|How does silence shape character?|
|Today, you have to open your hearts and close your mouths. But people are doing exactly the opposite. This is treason to God. Practice silence as far as possible. The ancient sages practiced mounam (absolute silence) as a spiritual discipline. Today people indulge in excessive talk over the trivial and the unimportant. When silence is practiced, bliss will manifest itself. The one who talks much will do little. One who acts will talk little.|
Divine Discourse 8 March 1997
|How should I convey something even if it is something embarrassing?|
|You are prepared to believe in the words of an astrologer. Once a king Summoned an astrologer, who had acquired some reputation. The astrologer felt proud that he had been invited by the king himself. Most astrologers are full of ego and conceit. The astrologer examined the king’s horoscope. Because of his conceit, he did not realize how he should speak on specific occasions. He told the king after examining the horoscope that all his sons would die early. The king was very angry. He ordered the servants to take the astrologer to prison.|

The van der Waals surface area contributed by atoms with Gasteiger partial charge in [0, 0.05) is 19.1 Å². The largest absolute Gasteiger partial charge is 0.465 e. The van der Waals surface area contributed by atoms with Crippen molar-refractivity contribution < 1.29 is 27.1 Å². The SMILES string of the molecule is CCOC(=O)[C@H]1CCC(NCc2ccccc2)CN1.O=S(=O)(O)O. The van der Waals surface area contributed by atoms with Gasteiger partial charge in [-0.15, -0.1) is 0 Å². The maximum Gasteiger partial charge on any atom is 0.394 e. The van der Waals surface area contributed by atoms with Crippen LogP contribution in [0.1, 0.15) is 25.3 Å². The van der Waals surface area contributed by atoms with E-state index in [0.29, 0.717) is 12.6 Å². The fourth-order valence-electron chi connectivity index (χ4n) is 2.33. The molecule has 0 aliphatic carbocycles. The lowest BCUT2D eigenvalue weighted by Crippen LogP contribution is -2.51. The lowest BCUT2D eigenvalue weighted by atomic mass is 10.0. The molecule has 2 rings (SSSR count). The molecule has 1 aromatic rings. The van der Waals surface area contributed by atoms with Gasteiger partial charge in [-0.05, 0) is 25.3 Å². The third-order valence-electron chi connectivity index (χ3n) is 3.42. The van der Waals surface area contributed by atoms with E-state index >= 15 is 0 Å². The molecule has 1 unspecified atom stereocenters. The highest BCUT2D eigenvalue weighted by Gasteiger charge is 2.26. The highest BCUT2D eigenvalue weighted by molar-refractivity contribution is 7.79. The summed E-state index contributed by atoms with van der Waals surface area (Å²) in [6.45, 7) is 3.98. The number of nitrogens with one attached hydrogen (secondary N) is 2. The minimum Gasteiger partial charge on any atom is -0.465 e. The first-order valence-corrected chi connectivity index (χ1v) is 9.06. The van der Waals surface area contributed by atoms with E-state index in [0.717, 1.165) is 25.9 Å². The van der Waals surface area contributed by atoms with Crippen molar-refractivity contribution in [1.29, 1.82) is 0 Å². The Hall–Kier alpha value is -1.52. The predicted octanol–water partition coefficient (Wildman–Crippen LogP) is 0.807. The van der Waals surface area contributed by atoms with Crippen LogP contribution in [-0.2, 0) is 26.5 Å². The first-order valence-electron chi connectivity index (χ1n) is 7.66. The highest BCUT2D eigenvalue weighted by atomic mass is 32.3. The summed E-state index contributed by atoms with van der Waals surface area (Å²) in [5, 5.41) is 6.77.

The prediction was correct, but it should have been conveyed to the king in an appropriate manner that would not cause consternation. The king summoned another astrologer to verify whether the earlier astrologer’s prediction was correct. This astrologer was a man of humility. He examined the king’s horoscope and said: “Maharaja! You have a very long life. Your sons may not live so long.” This manner of conveying the prediction was more satisfying to the king.
Sweetness in speech lies in the words you use and the manner of speech. The first astrologer, by predicting the premature deaths of the king’s sons, provoked his anger and displeasure. The second astrologer conveyed the same prediction in a less unpleasant way by predicting long life for the king, though it would mean his outliving his sons.
This means that even in conveying truth one should see that it is not conveyed in a harsh or unpleasant manner. Even an unpleasant truth should be conveyed in soft words. For instance, if you see a blind man, you should not ask him brusquely: “Oh you blind fellow! Come near me.” It is bound to wound his feelings. How much better is it to go near him say, “Oh Surdas! Please get up.”
The words you use should be sweet and pleasing. For this, you should have love in your heart. Only the man who fosters love in his heart is a true human being. A man without love is a lifeless corpse.
Divine Discourse 7 April 1997
|How should speech be exercised?|
|Speech is very valuable but does not cost anything. Speech should be pure, sweet, and bereft of emotions. The Bhagavad Gita says: One should speak only truthful, pleasing, and well-intentional words, which are beneficial to others (Anudvegakaram vakyam sathyam priyahitham cha yat).|
Divine Discourse 26 April 1997